Onboard tech, however, falls a bit short by most modern EV standards. Sure, the dual touchscreens for climate control and infotainment require a pleasing amount of haptic pressure to actually make selections—but not always, sometimes only a light touch does the trick. For some reason, however, the Q8 e-tron forgets drive modes regularly enough to approach annoyance, requiring the constant selection of regen settings via paddle shifters even after just turning the adaptive cruise control on or off. 

Lane keep assist also intrudes regularly, the seats find new positions upon every start-up (which might change for a more permanent owner using a consistent key), and the range estimate seems to vary wildly. Did the engineering team truly need to reinvent the shifter for the umpteenth time? 

Audi Q8 e-tron
Image credit: Michael Van Runkle

An EV for the last urban luxury holdouts

Slipping into the Q8 e-tron for the first time, a sense of serenity and confidence emanates from the entire interior. Luxury buyers not accustomed to the more typical over-technologized interiors of most other EV options might even be forgiven for struggling to recognize a difference between the controls for an internal combustion or all-electric Q8. Hell, there’s even a stop-start button!

Most importantly, anyone still poo-pooing the Q8 e-tron’s range estimate of 285 miles needs to take that initial impression into more consideration. The whole point of this car, clearly, is to convert any stubborn holdouts who simply don’t want to shift their thinking too much while making the switch to electrification. Audi even withheld aggressive regeneration, which means the Q8 e-tron cannot be driven in a full one-pedal mode.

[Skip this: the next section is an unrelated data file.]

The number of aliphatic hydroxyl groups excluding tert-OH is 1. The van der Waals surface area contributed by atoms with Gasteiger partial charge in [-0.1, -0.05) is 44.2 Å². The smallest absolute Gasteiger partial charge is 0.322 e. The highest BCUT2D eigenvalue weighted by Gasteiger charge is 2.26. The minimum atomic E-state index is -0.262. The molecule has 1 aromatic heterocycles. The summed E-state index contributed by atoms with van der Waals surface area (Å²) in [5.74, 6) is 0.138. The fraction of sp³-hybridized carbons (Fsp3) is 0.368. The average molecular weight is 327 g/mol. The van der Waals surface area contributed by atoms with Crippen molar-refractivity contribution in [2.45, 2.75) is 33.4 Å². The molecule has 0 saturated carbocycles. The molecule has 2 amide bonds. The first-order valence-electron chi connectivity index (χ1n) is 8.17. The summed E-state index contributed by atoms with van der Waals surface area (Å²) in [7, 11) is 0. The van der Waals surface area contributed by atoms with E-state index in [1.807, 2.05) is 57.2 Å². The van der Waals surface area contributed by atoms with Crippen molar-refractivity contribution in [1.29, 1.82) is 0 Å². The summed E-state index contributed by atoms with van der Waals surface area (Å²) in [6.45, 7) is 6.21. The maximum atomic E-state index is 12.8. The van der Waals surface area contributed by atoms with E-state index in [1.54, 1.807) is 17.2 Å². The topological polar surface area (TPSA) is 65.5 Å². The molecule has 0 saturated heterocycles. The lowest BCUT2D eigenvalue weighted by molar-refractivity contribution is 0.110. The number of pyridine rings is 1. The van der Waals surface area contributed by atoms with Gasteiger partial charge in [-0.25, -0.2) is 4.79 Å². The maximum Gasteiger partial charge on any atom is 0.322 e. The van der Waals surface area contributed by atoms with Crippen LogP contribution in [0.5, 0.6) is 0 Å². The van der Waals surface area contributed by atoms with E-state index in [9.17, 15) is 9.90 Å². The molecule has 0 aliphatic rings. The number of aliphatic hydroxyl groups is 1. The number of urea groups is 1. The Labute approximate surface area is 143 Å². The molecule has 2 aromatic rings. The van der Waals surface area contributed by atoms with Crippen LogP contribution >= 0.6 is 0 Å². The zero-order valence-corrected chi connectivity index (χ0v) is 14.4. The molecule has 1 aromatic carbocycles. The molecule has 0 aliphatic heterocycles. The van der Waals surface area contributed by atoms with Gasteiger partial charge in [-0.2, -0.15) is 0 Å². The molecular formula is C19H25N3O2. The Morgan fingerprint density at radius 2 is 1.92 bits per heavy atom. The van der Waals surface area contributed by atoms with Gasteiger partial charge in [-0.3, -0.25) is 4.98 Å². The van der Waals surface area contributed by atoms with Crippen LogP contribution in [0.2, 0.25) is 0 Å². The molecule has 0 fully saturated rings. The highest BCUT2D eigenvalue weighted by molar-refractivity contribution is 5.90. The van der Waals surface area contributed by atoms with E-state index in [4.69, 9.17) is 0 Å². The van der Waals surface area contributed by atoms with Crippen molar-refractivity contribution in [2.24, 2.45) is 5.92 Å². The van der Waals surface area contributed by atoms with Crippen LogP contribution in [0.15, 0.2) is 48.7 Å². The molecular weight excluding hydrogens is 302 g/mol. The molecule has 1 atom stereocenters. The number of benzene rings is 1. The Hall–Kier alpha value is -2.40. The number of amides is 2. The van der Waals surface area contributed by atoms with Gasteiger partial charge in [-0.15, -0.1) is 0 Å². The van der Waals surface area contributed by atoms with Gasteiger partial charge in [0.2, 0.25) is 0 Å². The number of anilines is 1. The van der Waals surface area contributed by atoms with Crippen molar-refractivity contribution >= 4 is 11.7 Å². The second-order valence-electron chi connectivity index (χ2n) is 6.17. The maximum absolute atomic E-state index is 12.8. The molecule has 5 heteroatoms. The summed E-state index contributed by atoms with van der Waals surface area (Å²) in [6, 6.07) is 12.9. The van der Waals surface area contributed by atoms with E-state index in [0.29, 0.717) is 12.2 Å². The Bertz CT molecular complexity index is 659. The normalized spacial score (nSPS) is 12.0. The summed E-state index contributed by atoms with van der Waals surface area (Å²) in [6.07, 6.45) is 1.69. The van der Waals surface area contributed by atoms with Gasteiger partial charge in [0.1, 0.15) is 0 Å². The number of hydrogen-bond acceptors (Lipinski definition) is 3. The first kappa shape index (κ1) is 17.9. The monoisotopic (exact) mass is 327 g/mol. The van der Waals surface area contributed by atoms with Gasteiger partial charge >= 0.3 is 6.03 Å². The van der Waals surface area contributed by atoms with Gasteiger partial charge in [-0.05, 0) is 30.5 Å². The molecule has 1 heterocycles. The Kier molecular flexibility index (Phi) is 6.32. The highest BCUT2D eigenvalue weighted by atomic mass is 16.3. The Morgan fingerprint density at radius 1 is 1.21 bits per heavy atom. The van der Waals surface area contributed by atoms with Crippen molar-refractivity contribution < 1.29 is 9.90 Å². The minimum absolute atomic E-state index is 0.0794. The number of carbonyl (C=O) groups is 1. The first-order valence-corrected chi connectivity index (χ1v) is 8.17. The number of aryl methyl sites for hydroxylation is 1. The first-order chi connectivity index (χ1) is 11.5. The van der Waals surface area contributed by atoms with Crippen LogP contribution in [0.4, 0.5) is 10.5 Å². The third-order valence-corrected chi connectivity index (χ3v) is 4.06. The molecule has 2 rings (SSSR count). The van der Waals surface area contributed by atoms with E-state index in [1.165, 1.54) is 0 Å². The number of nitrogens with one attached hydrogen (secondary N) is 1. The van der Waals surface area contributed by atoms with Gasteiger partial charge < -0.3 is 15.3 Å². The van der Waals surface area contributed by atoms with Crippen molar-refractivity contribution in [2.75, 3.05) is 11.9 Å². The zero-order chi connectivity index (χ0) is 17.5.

Otherwise, the gauges and dash seem very familiar, halfway between an Urus and other Audi models. The interior even smells similar to a first-gen TT or a 2016 A3, despite the lack of gasoline, gear oil, and belts to warm up on a cold day. Similarly, the gauges offer multiple customizable readouts for either more or—to the point—less EV-specific information. 

Audi Q8 e-tron
Image credit: Michael Van Runkle

But the Q8 e-tron still prioritizes the benefits that electric cars offer, too. The large and spacious interior allows for plenty of legroom in the second row, which, when folded down, then opens up to a cavernous cargo area big enough for ski bags or bicycles. Even more importantly, this thing rides so damned quiet that the lack of sound can almost get creepy. Zero tire or wind noise until about 75 miles an hour absolutely bedevils the mind, especially compared to other EVs not named Lucid. Talk about NVH as a priority.

And the suspension rides in god mode, insanely smooth, given 21-inch wheels and 265-mm wide Hankook eco tires. Everything from asphalt ripples to pavement cracks and speed bumps simply evaporates. Only the most unpredictable road surfaces create the occasional rafting sensation when one wheel popping upward forces the entire skateboard chassis to lift noticeably.

Audi Q8 e-tron
Image credit: Michael Van Runkle

Power and range in line with ICE performance

For any EV aficionados, however, the Q8 e-tron’s power and range wind up on the slightly disappointing end, without a doubt. The dual electric motors deliver plenty of peppy acceleration, from a standstill or while passing at highway speeds, but nowhere near the neck-snapping jerk of other EVs at similar, and even lower, price points. Typically featherweight Audi steering actually becomes slightly firmer on center, then lightens up while whipping around corners. But those eco tires start to squeal early when pushed hard.

Switching between drive modes lifts the suspension’s ride height while adjusting throttle response and traction control modes. Out on the dirt roads of Johnson Valley, raised all the way up in “offroad” mode, the prospect of puncturing a low-profile tire prevented any true Quattro rally-racing shenanigans. And yet the air suspension and dampers still gobbled up washboards on rough graded surfaces with ease.

Most of the time, the Q8 e-tron putters around happiest in “efficiency” mode, which dulls down throttle response and lowers the suspension to minimize aero drag and maximize range. But on the drive out to Johnson Valley, the onboard range estimate’s programming almost immediately caused some serious range anxiety.